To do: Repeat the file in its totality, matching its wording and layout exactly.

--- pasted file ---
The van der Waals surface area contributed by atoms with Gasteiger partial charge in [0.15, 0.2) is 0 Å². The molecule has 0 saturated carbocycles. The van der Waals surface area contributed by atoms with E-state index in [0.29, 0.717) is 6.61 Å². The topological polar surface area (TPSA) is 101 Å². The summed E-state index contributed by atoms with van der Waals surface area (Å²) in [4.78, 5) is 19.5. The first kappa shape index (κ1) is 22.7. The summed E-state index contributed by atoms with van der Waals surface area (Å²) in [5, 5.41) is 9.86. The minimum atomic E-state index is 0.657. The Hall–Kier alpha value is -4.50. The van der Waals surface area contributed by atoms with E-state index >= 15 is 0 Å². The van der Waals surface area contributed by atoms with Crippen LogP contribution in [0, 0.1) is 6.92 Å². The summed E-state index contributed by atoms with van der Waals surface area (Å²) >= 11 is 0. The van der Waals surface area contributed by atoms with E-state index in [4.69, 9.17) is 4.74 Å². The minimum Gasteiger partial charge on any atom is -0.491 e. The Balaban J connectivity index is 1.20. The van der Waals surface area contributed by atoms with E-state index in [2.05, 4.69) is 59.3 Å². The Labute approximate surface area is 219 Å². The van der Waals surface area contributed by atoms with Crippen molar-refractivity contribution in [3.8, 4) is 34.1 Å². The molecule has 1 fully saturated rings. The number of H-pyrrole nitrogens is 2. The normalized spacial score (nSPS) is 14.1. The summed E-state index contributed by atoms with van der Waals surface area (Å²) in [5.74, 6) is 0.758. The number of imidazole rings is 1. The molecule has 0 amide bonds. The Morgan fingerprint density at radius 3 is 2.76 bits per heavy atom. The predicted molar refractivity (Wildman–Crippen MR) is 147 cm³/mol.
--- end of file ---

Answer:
The van der Waals surface area contributed by atoms with Gasteiger partial charge in [0.15, 0.2) is 0 Å². The molecule has 0 saturated carbocycles. The van der Waals surface area contributed by atoms with E-state index in [0.29, 0.717) is 6.61 Å². The topological polar surface area (TPSA) is 101 Å². The summed E-state index contributed by atoms with van der Waals surface area (Å²) in [4.78, 5) is 19.5. The first kappa shape index (κ1) is 22.7. The summed E-state index contributed by atoms with van der Waals surface area (Å²) in [5, 5.41) is 9.86. The minimum atomic E-state index is 0.657. The Hall–Kier alpha value is -4.50. The van der Waals surface area contributed by atoms with E-state index >= 15 is 0 Å². The van der Waals surface area contributed by atoms with Crippen LogP contribution in [0, 0.1) is 6.92 Å². The summed E-state index contributed by atoms with van der Waals surface area (Å²) >= 11 is 0. The van der Waals surface area contributed by atoms with E-state index in [4.69, 9.17) is 4.74 Å². The minimum Gasteiger partial charge on any atom is -0.491 e. The Balaban J connectivity index is 1.20. The van der Waals surface area contributed by atoms with E-state index in [2.05, 4.69) is 59.3 Å². The Labute approximate surface area is 219 Å². The van der Waals surface area contributed by atoms with Crippen molar-refractivity contribution in [3.8, 4) is 34.1 Å². The molecule has 1 fully saturated rings. The number of H-pyrrole nitrogens is 2. The normalized spacial score (nSPS) is 14.1. The summed E-state index contributed by atoms with van der Waals surface area (Å²) in [5.74, 6) is 0.758. The number of imidazole rings is 1. The molecule has 0 amide bonds. The Morgan fingerprint density at radius 3 is 2.76 bits per heavy atom. The predicted molar refractivity (Wildman–Crippen MR) is 147 cm³/mol.